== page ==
A public hearing will be held early next month regarding a proposed density change that, if approved, would pave the way for an affordable housing development to be created on Courthouse Mountain Road.
The density change focuses on R-3 zoned property, of which there is little in the county. Currently, R-3 allows for the by-right development of apartment buildings containing eight units, unless the housing is for old persons in which case a single building can contain up to 60 units. If approved, the ordinance would be amended to also include the by-right development of up to 60“affordable housing” units in one building.
The catalyst behind the proposed change is a potential development of affordable housing units on an 8.3 acre parcel located on Courthouse Mountain Road behind the Madison Food Lion. Originally, the parcel was thought to be an ideal spot for senior housing. It was rezoned from B-1 Business to R-3 Multi-family residential in February 2009 with conditions, the principal one being the restriction to housing for those 55 and older. However, a detailed study concluded regional demographics would not support an exclusively senior development. In January 2019, the property was rezoned again, this time to amend the conditions and most notably, remove the senior housing restriction.
Now, a new developer is hoping to again change the property to increase the density. Developer Jen Surber of Surber Development and Consulting, a multi-family housing developer, is hoping to develop the site, which is currently owned by Carlyle Weaver, into apartments utilizing Virginia Housing tax credits. Formerly known as VHDA tax credits, the credits are awarded through a competitive application process each spring. Once constructed, rental units within the tax credit program are offered at below market rates to qualifying individuals and families. The rent depends on household income levels and would likely fluctuate somewhere between $310 and $1,165 per month.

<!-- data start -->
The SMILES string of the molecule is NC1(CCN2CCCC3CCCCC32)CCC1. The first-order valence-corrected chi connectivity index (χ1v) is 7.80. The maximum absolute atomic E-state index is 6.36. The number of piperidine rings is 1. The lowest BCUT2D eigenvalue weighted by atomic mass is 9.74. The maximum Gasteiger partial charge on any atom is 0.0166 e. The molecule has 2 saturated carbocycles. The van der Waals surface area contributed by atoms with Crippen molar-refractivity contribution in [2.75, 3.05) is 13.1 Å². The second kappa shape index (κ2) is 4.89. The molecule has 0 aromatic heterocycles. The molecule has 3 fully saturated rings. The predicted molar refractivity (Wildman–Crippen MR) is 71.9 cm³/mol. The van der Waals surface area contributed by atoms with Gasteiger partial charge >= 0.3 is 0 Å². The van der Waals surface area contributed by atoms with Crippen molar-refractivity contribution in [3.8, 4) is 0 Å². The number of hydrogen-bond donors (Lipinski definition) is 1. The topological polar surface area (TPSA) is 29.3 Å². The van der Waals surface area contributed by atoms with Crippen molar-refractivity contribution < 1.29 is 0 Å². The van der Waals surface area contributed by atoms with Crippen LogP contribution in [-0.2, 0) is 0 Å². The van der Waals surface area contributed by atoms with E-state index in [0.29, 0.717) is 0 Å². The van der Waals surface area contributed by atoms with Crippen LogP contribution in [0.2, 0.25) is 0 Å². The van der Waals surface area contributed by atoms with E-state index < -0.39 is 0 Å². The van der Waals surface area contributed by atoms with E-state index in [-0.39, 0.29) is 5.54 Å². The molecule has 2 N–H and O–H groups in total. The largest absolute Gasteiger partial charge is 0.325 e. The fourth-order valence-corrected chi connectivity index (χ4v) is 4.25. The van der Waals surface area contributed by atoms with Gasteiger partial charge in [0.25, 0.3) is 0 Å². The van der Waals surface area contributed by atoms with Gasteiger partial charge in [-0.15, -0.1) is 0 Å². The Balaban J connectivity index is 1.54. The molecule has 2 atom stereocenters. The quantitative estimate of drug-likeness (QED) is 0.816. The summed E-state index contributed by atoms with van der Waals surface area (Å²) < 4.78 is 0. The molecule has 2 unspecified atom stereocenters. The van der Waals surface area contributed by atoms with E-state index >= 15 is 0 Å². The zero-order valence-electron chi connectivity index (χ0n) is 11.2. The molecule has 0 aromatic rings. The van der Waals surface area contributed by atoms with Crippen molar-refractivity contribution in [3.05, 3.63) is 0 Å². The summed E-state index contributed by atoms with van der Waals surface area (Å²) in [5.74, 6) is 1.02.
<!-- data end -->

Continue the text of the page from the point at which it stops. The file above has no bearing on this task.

In order to make the project financially feasible, Surber has requested an amendment to the R-3 zoning allowing for more units. Ideally, she has said a single apartment building would be constructed with 48-60 units allowing for additional amenities on the site.
According to county planner Ligon Webb, multi-family housing is something the county has been in need of for some time. In 2018, the U.S. Census estimated 1,385 full-time rental units in Madison County. The rental vacancy at the time was 0.3% indicating a lack of supply. As of Aug. 14, 11 rental properties were listed in Madison County via Zillow with monthly rents of below $1,000 for four of the units and above $1,500 for six of them.
Webb said limiting construction to eight units per building would make Surber’s potential project not financially feasible.
Planning commissioners went back and forth about how to allow for the increased density including allowing it by-right or via special use permit, before ultimately deciding to allow it by-right and also proposing to add definitions for both “affordable housing” which is housing for those who make 80% or less of the area median income and “senior housing” which is for those 55 and older.
The proposed ordinance amendment will be the subject of a joint public hearing between the planning commission and the board of supervisors Wednesday, Oct. 7 at 7 p.m. at 414 N. Main Street, Madison.
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